This is a problem of presentation, but there are similar issues with the content as well. Fantastic realism succeeds when it presents interesting, believable conflicts and situations where setting logic and history matter, and can be applied in the course of complex problem-solving. It does not work here, because the situation is not very interesting: Nim Sheog is a clear baddy responsible for some evil stuff, the village denizens who receive a description are opposed to his reign, and the imprisoned wizard in his dungeon is basically benevolent. The decisions you can make in this environment are mostly obvious. On the other hand, the infiltration of the Black Tower and its dungeons, the defeat of Nim Sheog or the freeing of the wizard Bibotrop take place in an adventure site that’s not very interesting either. The tower is a succession of common rooms you’d find in a tower (guard posts, bedroom, a great hall, etc.), containing the obvious things you’d put there on the basis of their names. The dungeon rooms are fairly standard as well. There is also a kind of bet-hedging that leaves a bad aftertaste – a protective item that “only works against this particular [monster]and no other creature”, or treasure in the form of precious jewels (“quartz or diamond, Referee’s choice”).
The module should be playable, and you could get a decent gaming session or two out of it. However, the realism it brings to the table is the boring kind, and the overwriting does not help fix this impression. There is something seriously wrong with the idea density it offers – too much padding, too little meat. Without the sense of wonder or tactical complexity that defined the early TSR modules, what we are left with is a rather one-note village setting, a generic dungeon full of the obvious, and – ironically – a decent extra dungeon map that is left underdeveloped. I don’t think this module is worth bothering with. It is not really bad, but it is boring, and that’s probably worse.
No playtesters have been listed for this publication, but multiple signs point at it having been playtested.
Rating: ** / *****
Categories: Tabletop Gaming Blogs

Cryptozoic and Cartoon Network Enterprises Announce Release of Rick and Morty: The Pickle Rick Game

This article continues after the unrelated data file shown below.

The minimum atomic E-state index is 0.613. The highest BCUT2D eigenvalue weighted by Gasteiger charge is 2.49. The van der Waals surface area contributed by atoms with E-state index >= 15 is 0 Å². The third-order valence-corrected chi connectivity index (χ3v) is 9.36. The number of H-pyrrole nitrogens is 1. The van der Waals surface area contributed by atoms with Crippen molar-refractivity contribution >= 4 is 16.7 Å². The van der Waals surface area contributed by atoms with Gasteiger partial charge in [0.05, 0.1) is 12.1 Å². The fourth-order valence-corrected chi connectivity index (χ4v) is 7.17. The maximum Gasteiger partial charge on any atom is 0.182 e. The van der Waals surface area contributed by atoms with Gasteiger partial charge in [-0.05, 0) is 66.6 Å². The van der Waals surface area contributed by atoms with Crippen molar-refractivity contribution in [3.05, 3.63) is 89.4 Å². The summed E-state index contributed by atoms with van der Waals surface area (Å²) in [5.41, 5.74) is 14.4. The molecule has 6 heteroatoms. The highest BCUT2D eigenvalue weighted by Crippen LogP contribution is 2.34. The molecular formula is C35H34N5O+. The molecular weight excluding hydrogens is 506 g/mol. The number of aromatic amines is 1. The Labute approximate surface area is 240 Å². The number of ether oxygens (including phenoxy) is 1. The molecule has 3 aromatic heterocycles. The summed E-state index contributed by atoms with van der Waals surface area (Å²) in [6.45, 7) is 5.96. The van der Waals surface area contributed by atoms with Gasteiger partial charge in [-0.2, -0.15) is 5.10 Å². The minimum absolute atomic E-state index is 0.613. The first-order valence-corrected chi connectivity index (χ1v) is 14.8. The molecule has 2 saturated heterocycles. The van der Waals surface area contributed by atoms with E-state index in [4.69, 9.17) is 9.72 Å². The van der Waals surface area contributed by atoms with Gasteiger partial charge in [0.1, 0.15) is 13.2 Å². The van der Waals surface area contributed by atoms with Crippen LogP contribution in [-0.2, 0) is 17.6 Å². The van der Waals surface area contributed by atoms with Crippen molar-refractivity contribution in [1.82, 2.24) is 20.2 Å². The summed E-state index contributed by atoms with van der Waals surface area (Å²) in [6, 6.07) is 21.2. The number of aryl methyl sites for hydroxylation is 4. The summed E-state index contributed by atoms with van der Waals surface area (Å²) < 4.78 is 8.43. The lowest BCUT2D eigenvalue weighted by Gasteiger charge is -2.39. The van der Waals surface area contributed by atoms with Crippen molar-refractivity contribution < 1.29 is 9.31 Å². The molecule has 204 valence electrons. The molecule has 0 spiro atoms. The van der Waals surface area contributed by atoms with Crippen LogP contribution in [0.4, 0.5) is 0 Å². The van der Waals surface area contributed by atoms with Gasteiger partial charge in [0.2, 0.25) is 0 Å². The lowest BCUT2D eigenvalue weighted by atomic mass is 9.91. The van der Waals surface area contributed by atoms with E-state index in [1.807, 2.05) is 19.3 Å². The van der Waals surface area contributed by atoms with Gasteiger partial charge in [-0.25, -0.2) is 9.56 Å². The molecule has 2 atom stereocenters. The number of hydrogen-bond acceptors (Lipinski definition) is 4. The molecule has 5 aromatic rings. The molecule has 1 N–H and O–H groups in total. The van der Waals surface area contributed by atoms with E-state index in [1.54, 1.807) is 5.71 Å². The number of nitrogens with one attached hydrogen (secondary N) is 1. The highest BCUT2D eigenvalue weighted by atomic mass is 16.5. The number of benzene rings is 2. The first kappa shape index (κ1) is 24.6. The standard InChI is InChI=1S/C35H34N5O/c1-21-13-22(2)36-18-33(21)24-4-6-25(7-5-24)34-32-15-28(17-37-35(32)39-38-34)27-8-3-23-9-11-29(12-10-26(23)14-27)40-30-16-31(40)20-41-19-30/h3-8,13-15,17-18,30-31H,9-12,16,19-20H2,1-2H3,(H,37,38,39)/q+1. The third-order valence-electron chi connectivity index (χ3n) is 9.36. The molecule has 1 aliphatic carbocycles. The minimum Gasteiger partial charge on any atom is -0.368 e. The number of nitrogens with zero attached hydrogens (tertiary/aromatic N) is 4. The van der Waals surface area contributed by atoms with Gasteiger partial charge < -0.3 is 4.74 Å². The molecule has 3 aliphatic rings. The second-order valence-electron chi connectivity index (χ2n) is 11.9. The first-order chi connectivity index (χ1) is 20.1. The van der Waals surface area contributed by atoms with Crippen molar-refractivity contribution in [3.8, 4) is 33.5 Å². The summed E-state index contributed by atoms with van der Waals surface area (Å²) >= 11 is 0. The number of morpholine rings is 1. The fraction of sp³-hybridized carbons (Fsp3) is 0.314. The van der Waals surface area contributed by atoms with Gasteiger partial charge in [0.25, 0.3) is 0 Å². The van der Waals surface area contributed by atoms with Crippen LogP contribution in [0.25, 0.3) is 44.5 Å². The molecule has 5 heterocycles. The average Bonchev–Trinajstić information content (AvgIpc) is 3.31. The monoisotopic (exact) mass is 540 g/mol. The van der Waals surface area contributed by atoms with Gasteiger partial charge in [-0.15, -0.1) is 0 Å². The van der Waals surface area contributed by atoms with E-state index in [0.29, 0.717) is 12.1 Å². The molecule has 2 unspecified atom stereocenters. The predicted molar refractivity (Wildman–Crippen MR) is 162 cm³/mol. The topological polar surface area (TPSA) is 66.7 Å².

Cryptozoic - Tue, 07/10/2018 - 13:00

Cryptozoic Entertainment and Cartoon Network Enterprises today announced the limited release of Rick and Morty: The Pickle Rick Game at San Diego Comic-Con, July 19-22, and Gen Con, August 2-5, followed by a full retail release this September. Fans can come to Cryptozoic’s Booth #115 at San Diego Comic-Con for the first opportunity to buy the 1-2 player tabletop game based on the hugely popular “Pickle Rick” episode of Adult Swim’s Rick and Morty. It includes Pickle Rick and Jaguar miniatures and a custom, collectible Pickle Rick game case that measures approximately 12.75 inches tall and holds all of the game’s components.

Categories: Tabletop Gaming Blogs

Avoiding the Awkward D&D Moment When a Priest, a Wizard, and a Dwarf Enter a Bar and Nothing Happens

DM David - Tue, 07/10/2018 - 10:24

A few recurring types of adventure scenes make me want to fast forward the game. For instance, I dislike when an scenario starts a party in a tavern, masquerade, or other social gathering, and then expects them to spend an hour or more mingling before the adventure finds them. Such scenes appear too regularly in Adventurer’s League scenarios. Even the adventure that introduced fifth-edition Dungeons & Dragons to the public, Murder in Baldur’s Gate, started by letting characters mingle in a marketplace while they waited for the adventure to start.